I’ve had the privilege of lecturing on the benefits of exercise and mental health twice in the past year and I thought I’d share some of the information with all of you. Mental illnesses like depression and anxiety have been something that was swept under the rug for the longest time in our society.
It’s shocking that about 25% of the Canadian population will have had a mental illness at one point in time during their lives. Mental illness affects people off all economic levels either leading towards loss of relationships, work, and quality of life.
For the longest time, western society has been heavily concentrated on the use of drugs alone but we are sitting at a change in attitude towards treating the whole self and looking at other environmental cues.
Research over the past 20 years has shown that a significant number of people who suffer from mental illnesses are less active and eat less healthy than most. So more recently there has been a new body of research emerging on the effects of exercise and proper nutrition on mental illness and the great news is that it makes a significant difference to integrate exercise!
Here are four of the main reasons why:
1) Mastery of New Skills
As we learn new skills, we move from the “I can’t” though patterns to “I can do this!”. We become more adventurous. As we master these new skills we also gain a lot of positive re-enforcement so that ensures that we keep with the goals.
2) Exercise Increases
Self-Esteem: our quality of life increases as we start to exercise so the way we feel about ourselves improves too!
Cognitive Function: we are more aware of ourselves and how we interact in the environment, and with others.
3) Exercise Decreases
Social Withdrawal: get out, get fit! most of the time we venture out to a gym or a personal trainer or go outside to walk. We see more people and have a chance to interact with others more frequently than in our normal routine.
Weight Gain: both from sedentary behaviour and also from the side effects of some drugs treating the various illnesses.
Ok this is the nerdy part. This is the principle of giving low doses of physical harm in order to increase antioxidant production and DNA repair. So that pain you feel after a workout actually has ton’s of benefits! Hormesis has been found to decrease the incidence of oxidated stress related diseases like: heart attacks, atherosclerosis, Bipolar disorder, schizophrenia, depression, and anxiety. It has also been found to assist in improving the immune system.
So all these positive reasons to start exercising not only to stay healthy or loose weight but to improve your mood! So how do we get started? Here’s some tips!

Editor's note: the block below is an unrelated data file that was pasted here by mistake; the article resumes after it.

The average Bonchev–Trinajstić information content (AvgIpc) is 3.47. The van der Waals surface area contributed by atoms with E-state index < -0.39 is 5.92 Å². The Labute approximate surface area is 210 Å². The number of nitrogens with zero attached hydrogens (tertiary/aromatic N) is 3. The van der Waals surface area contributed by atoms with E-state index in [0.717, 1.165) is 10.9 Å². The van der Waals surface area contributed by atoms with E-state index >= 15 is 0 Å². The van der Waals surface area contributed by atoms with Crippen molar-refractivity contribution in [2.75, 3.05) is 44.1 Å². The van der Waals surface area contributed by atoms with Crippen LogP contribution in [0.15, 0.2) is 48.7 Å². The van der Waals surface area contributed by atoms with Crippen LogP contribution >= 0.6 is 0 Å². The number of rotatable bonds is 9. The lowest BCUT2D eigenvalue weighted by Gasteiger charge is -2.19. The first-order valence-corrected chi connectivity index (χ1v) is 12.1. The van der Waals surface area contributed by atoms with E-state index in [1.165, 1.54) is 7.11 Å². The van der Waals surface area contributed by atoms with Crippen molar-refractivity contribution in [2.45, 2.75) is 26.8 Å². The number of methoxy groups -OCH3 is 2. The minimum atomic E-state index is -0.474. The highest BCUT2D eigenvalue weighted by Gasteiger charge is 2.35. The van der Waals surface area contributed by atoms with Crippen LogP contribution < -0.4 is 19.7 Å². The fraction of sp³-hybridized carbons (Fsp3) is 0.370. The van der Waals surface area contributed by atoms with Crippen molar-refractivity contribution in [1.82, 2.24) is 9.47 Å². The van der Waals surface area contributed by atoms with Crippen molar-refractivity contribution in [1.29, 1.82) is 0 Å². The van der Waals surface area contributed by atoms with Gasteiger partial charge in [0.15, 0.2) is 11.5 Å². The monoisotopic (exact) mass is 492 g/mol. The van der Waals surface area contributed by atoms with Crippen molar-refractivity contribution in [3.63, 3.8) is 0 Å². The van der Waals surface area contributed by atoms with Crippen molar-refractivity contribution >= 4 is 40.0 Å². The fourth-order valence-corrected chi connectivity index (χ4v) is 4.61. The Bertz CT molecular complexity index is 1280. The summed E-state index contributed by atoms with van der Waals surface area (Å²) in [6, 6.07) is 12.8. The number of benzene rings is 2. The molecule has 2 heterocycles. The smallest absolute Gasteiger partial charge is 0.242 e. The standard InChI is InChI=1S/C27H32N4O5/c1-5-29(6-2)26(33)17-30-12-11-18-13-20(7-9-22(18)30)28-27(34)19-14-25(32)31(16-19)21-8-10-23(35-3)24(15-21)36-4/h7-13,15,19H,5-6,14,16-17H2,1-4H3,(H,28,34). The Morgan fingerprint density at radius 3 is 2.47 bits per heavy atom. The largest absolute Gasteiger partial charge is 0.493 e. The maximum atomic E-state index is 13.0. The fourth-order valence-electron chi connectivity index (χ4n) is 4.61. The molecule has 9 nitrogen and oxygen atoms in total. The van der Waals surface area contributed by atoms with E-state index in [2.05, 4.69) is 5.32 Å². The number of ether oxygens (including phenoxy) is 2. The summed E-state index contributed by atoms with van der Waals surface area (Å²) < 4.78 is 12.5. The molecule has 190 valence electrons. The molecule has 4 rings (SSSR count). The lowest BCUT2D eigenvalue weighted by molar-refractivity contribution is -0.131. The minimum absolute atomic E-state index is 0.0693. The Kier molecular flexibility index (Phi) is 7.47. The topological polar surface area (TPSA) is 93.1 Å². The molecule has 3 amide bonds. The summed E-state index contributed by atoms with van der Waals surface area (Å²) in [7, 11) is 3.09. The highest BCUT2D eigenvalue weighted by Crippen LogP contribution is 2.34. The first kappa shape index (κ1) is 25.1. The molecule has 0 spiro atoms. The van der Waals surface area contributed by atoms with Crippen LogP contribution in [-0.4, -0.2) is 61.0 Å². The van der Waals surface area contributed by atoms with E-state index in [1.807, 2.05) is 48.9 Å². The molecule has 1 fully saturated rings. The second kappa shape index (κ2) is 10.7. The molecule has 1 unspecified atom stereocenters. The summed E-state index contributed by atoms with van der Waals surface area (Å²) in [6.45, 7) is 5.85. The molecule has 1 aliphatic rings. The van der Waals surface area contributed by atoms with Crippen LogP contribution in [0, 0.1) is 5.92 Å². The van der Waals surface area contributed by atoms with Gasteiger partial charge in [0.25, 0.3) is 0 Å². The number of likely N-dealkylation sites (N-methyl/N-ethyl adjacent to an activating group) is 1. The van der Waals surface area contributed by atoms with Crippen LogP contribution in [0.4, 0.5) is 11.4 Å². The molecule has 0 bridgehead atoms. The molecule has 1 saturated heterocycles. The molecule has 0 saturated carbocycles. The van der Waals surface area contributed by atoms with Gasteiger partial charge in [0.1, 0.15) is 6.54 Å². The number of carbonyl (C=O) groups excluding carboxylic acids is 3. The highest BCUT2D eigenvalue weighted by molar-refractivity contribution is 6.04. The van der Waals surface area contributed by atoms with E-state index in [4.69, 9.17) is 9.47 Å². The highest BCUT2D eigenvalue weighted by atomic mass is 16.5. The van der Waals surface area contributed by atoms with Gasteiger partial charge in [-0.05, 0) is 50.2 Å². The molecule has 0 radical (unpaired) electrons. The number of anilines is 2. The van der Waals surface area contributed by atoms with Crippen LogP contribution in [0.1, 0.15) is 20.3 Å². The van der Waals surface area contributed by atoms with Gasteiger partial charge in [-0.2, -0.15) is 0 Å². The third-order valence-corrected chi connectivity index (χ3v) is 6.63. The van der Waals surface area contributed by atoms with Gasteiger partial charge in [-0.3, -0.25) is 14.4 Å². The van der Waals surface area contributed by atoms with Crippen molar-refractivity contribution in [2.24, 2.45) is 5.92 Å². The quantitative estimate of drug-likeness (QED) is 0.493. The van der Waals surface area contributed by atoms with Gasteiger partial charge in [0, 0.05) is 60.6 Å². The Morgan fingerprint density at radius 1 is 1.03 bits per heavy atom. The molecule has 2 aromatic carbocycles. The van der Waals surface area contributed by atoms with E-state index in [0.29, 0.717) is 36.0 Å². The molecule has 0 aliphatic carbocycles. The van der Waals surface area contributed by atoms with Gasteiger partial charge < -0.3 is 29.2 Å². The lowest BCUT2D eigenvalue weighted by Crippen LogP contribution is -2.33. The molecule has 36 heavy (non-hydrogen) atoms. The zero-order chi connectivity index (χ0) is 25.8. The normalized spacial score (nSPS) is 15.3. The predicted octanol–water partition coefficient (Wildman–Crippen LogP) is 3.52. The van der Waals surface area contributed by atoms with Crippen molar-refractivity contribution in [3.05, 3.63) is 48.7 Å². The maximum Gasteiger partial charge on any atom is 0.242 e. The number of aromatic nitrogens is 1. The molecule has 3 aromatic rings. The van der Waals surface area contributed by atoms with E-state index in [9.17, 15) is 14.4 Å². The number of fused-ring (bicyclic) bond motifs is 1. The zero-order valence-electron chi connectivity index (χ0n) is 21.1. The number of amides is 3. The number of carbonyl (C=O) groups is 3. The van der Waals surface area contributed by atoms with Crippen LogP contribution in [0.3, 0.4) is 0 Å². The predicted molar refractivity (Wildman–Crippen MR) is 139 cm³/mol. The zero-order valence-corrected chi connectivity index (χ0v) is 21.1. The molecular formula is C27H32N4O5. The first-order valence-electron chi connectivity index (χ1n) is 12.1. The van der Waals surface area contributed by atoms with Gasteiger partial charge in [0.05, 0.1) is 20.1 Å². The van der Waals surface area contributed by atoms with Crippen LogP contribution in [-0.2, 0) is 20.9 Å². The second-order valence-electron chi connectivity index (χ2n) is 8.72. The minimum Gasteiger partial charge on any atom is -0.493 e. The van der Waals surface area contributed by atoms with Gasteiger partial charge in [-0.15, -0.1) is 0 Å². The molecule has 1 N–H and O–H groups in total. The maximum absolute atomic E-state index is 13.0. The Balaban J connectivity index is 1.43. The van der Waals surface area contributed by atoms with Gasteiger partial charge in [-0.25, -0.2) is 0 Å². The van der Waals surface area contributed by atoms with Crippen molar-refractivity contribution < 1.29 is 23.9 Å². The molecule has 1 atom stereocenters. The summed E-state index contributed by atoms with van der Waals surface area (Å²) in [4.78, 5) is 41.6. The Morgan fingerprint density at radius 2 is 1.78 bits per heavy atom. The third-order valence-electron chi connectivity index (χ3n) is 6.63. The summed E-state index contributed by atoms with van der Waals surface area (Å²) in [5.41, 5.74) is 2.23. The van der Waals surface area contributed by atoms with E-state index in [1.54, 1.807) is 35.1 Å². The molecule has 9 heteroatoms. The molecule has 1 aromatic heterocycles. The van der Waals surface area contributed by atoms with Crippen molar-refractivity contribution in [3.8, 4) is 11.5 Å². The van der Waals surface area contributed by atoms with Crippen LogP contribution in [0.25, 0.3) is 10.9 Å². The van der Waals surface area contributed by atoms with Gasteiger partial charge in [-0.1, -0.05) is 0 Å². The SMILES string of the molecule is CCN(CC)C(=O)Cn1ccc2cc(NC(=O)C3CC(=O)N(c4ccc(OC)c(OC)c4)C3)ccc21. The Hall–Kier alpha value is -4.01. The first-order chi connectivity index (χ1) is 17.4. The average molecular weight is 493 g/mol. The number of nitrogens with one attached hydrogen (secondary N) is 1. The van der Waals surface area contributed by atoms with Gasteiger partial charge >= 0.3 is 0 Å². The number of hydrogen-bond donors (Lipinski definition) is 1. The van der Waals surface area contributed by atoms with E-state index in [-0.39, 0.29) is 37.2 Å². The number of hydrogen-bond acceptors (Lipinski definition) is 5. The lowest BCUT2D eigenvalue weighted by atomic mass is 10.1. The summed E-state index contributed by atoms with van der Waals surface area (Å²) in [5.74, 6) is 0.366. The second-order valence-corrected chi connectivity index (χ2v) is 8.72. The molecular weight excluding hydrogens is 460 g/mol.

Throw the Canada Health Guidelines Out the Window!
30-45 minutes of exercise a day at a heart rate of 75% of your heart rate max… really??? going from nothing to this amount will cause anyone to loose their drive! Let’s try 5-10 minutes 3 times a week for the first two months. Make it a habit then we set another goal for increased time and frequency.
I’ve talked about Mindful Exercise before and we need to apply these principles to the 5 – 10 minutes of exercise first. As for the intensity: let’s go for an intensity rating of 7/10. 1 being, you just got out of bed and you’re brushing your teeth; 10 being you’re sitting on the floor, the room is spinning and your life is flashing before your eyes. 7/10 is a moderate intensity where you are barely able to talk while you are exercising.
Type of Exercise
Functional Training is best! There’s a lot of controversy out there about which type of exercise is best, cardiovascular or weights. Why not combine both of them together? 5-10 minutes of functional training will lead towards better results for mental health and your health in general. It takes some skill to learn how to do these exercises so I’d suggest consulting a personal trainer to understand how to do these exercises properly. Also check out the article that I put out to debunk some of the misconceptions about weight training.
Create a social contract
Talk to someone about how you’re feeling, what your goals are. Remember the statistics, there’s a lot of people that are suffering from mental illnesses so you’re not the only one! Talk about the strategy above and have someone keep you accountable to those goals. Report back frequently and consistently.
The research on combining changes in lifestyle with the use of conventional medicine is showing tons of positive results! We need to learn to take control of our lifestyle and be more self aware. The last time I lectured about this topic I was standing infront of 70 doctors and nurses and they were amazed at how simple changes like these would make such a big difference in people’s lives who are suffering from mental illnesses. Think about how these incremental changes can affect your life or the life of a loved one and let’s do this together!